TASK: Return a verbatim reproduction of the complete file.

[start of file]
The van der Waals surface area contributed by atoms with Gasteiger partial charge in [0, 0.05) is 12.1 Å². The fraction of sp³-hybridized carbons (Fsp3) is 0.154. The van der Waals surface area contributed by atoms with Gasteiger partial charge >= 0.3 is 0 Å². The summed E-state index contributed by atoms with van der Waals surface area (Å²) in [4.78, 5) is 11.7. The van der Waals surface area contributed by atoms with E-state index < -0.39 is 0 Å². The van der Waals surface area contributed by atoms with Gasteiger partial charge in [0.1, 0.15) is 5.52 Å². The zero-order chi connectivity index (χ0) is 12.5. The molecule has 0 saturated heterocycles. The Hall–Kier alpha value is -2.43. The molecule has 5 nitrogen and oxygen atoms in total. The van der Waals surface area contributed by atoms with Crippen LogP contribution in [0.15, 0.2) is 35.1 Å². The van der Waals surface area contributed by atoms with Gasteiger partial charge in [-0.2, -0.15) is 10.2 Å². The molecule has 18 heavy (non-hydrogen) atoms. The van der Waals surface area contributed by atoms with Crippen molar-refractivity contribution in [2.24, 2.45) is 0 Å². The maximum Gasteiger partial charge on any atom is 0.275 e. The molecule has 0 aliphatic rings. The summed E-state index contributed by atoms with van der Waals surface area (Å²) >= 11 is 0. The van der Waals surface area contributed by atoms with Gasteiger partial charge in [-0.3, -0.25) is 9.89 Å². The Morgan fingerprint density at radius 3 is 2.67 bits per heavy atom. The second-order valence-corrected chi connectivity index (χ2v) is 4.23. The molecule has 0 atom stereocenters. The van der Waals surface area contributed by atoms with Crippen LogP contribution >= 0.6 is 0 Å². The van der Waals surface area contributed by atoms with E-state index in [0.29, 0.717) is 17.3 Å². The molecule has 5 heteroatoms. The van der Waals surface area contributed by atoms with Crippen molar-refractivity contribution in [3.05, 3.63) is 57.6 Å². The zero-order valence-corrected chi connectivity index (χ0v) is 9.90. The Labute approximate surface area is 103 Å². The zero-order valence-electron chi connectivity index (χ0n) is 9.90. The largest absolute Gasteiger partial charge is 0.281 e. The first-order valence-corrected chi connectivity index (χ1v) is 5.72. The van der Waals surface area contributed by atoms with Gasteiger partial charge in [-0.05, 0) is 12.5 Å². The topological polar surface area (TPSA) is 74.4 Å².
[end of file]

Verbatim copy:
The van der Waals surface area contributed by atoms with Gasteiger partial charge in [0, 0.05) is 12.1 Å². The fraction of sp³-hybridized carbons (Fsp3) is 0.154. The van der Waals surface area contributed by atoms with Gasteiger partial charge >= 0.3 is 0 Å². The summed E-state index contributed by atoms with van der Waals surface area (Å²) in [4.78, 5) is 11.7. The van der Waals surface area contributed by atoms with E-state index < -0.39 is 0 Å². The van der Waals surface area contributed by atoms with Gasteiger partial charge in [0.1, 0.15) is 5.52 Å². The zero-order chi connectivity index (χ0) is 12.5. The molecule has 0 saturated heterocycles. The Hall–Kier alpha value is -2.43. The molecule has 5 nitrogen and oxygen atoms in total. The van der Waals surface area contributed by atoms with Crippen LogP contribution in [0.15, 0.2) is 35.1 Å². The van der Waals surface area contributed by atoms with Gasteiger partial charge in [-0.2, -0.15) is 10.2 Å². The molecule has 18 heavy (non-hydrogen) atoms. The van der Waals surface area contributed by atoms with Crippen molar-refractivity contribution in [2.24, 2.45) is 0 Å². The maximum Gasteiger partial charge on any atom is 0.275 e. The molecule has 0 aliphatic rings. The summed E-state index contributed by atoms with van der Waals surface area (Å²) >= 11 is 0. The van der Waals surface area contributed by atoms with Gasteiger partial charge in [-0.3, -0.25) is 9.89 Å². The Morgan fingerprint density at radius 3 is 2.67 bits per heavy atom. The second-order valence-corrected chi connectivity index (χ2v) is 4.23. The molecule has 0 atom stereocenters. The van der Waals surface area contributed by atoms with Crippen LogP contribution >= 0.6 is 0 Å². The van der Waals surface area contributed by atoms with E-state index in [0.29, 0.717) is 17.3 Å². The molecule has 5 heteroatoms. The van der Waals surface area contributed by atoms with Crippen molar-refractivity contribution in [3.05, 3.63) is 57.6 Å². The zero-order valence-corrected chi connectivity index (χ0v) is 9.90. The Labute approximate surface area is 103 Å². The zero-order valence-electron chi connectivity index (χ0n) is 9.90. The largest absolute Gasteiger partial charge is 0.281 e. The first-order valence-corrected chi connectivity index (χ1v) is 5.72. The van der Waals surface area contributed by atoms with Gasteiger partial charge in [-0.05, 0) is 12.5 Å². The topological polar surface area (TPSA) is 74.4 Å².